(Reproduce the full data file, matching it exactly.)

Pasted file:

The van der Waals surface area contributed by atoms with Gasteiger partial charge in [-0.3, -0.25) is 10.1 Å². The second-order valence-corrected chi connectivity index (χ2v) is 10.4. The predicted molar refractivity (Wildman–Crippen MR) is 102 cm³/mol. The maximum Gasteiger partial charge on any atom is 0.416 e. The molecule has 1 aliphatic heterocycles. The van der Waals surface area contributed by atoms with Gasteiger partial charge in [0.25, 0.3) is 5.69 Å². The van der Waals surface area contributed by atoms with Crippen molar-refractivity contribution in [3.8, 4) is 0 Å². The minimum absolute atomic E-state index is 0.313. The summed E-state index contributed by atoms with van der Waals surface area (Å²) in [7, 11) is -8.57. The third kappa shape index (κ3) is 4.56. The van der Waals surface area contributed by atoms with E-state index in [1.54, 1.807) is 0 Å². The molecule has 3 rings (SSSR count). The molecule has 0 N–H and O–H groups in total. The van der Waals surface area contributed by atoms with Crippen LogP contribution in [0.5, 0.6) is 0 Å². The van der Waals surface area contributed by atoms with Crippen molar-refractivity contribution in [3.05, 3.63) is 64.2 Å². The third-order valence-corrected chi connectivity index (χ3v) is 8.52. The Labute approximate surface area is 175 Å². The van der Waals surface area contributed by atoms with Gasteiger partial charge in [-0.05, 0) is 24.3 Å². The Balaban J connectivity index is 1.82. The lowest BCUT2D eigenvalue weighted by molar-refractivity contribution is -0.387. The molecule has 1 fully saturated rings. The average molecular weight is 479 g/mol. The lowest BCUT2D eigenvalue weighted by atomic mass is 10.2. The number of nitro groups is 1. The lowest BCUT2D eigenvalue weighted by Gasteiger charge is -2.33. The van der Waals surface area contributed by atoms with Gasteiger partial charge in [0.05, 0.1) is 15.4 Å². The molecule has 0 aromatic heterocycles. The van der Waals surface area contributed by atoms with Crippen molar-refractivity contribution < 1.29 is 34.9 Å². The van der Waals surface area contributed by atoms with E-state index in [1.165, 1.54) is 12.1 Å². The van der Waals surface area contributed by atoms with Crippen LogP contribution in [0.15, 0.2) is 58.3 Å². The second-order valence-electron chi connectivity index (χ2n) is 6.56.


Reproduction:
The van der Waals surface area contributed by atoms with Gasteiger partial charge in [-0.3, -0.25) is 10.1 Å². The second-order valence-corrected chi connectivity index (χ2v) is 10.4. The predicted molar refractivity (Wildman–Crippen MR) is 102 cm³/mol. The maximum Gasteiger partial charge on any atom is 0.416 e. The molecule has 1 aliphatic heterocycles. The van der Waals surface area contributed by atoms with Gasteiger partial charge in [0.25, 0.3) is 5.69 Å². The van der Waals surface area contributed by atoms with Crippen molar-refractivity contribution in [3.8, 4) is 0 Å². The minimum absolute atomic E-state index is 0.313. The summed E-state index contributed by atoms with van der Waals surface area (Å²) in [7, 11) is -8.57. The third kappa shape index (κ3) is 4.56. The van der Waals surface area contributed by atoms with E-state index in [1.54, 1.807) is 0 Å². The molecule has 3 rings (SSSR count). The molecule has 0 N–H and O–H groups in total. The van der Waals surface area contributed by atoms with Crippen LogP contribution in [0.5, 0.6) is 0 Å². The van der Waals surface area contributed by atoms with Crippen molar-refractivity contribution in [3.05, 3.63) is 64.2 Å². The third-order valence-corrected chi connectivity index (χ3v) is 8.52. The Labute approximate surface area is 175 Å². The van der Waals surface area contributed by atoms with Gasteiger partial charge in [-0.05, 0) is 24.3 Å². The Balaban J connectivity index is 1.82. The lowest BCUT2D eigenvalue weighted by molar-refractivity contribution is -0.387. The molecule has 1 fully saturated rings. The average molecular weight is 479 g/mol. The lowest BCUT2D eigenvalue weighted by atomic mass is 10.2. The number of nitro groups is 1. The lowest BCUT2D eigenvalue weighted by Gasteiger charge is -2.33. The van der Waals surface area contributed by atoms with Gasteiger partial charge in [0.05, 0.1) is 15.4 Å². The molecule has 0 aromatic heterocycles. The van der Waals surface area contributed by atoms with Crippen molar-refractivity contribution < 1.29 is 34.9 Å². The van der Waals surface area contributed by atoms with E-state index in [1.165, 1.54) is 12.1 Å². The van der Waals surface area contributed by atoms with Crippen LogP contribution in [0.15, 0.2) is 58.3 Å². The second-order valence-electron chi connectivity index (χ2n) is 6.56.